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Virginia Senate passes 'red flag' gun law over fierce opposition

Democrats said the bill could help prevent mass shootings and said similar laws have worked well in 17 other states.

RICHMOND, Va. — The Virginia Senate has approved legislation that would allow authorities to take guns away from people deemed dangerous to themselves or others, as the state moves closer to joining a growing number of states enacting so-called "red flag" gun laws.

The Democratic-led Senate voted for the bill Wednesday despite fierce resistance from Republican lawmakers. GOP Sen. Amanda Chase called supporters of the legislation "traitors" and said the proposed law would embolden criminals and hurt law-abiding citizens.

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Democrats said the bill could help prevent mass shootings and said similar laws have worked well in 17 other states. Democrats said the bill had been carefully crafted to preserve due process and protect individual rights.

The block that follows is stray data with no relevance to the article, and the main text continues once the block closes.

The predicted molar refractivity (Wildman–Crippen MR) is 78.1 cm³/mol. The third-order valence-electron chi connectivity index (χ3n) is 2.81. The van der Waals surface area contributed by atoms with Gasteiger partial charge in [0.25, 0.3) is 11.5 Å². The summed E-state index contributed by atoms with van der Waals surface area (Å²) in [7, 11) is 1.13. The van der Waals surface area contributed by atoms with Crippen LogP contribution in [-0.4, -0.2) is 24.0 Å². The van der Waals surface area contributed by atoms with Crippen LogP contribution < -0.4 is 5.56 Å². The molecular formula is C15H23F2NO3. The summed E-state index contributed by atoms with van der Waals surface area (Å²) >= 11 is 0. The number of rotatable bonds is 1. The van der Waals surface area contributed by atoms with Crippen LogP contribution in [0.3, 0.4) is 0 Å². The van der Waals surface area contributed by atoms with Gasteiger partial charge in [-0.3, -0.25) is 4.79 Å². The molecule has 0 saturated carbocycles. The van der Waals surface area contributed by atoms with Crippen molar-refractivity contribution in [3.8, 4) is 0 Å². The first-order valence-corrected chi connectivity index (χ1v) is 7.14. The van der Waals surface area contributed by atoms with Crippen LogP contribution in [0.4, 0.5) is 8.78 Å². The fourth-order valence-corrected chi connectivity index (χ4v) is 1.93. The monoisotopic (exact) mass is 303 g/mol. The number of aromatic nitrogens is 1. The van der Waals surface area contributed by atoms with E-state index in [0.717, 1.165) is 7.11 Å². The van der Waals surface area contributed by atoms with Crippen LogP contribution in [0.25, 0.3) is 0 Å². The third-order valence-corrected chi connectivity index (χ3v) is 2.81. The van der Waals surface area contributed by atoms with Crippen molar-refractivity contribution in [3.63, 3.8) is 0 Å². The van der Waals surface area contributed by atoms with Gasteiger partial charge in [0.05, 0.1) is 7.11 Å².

The bill has garnered a lot of attention online, with some Facebook users questioning if it provides due process.

13News Now political analyst Quentin Kidd said it does.

“The due process is essentially built into the part that's going to require law enforcement to go before a judge,” said Kidd.

The bill states once an emergency substantial risk order is issued, the court would have to hold a hearing within 14 days in order to determine if the order needs to be in place for a longer period of time, which could be up to 180 days if the judge finds clear and convincing evidence.

The bill states in order to determine if a person is an emergency substantial risk, a judge would have to consider any relevant evidence. Examples include proof of a recent act of violence, force, or a threat toward another person or themselves.

If a person makes a false statement to a law enforcement officer, that individual will be guilty of a Class 1 misdemeanor.

Despite debate between Republican and Democratic lawmakers on the issue, Kidd anticipates the bill has enough support to move through the general assembly.

“This will become law,” said Kidd. “There’s no indication in my mind that Democrats in either House or Senate are backing away from this and the governor."

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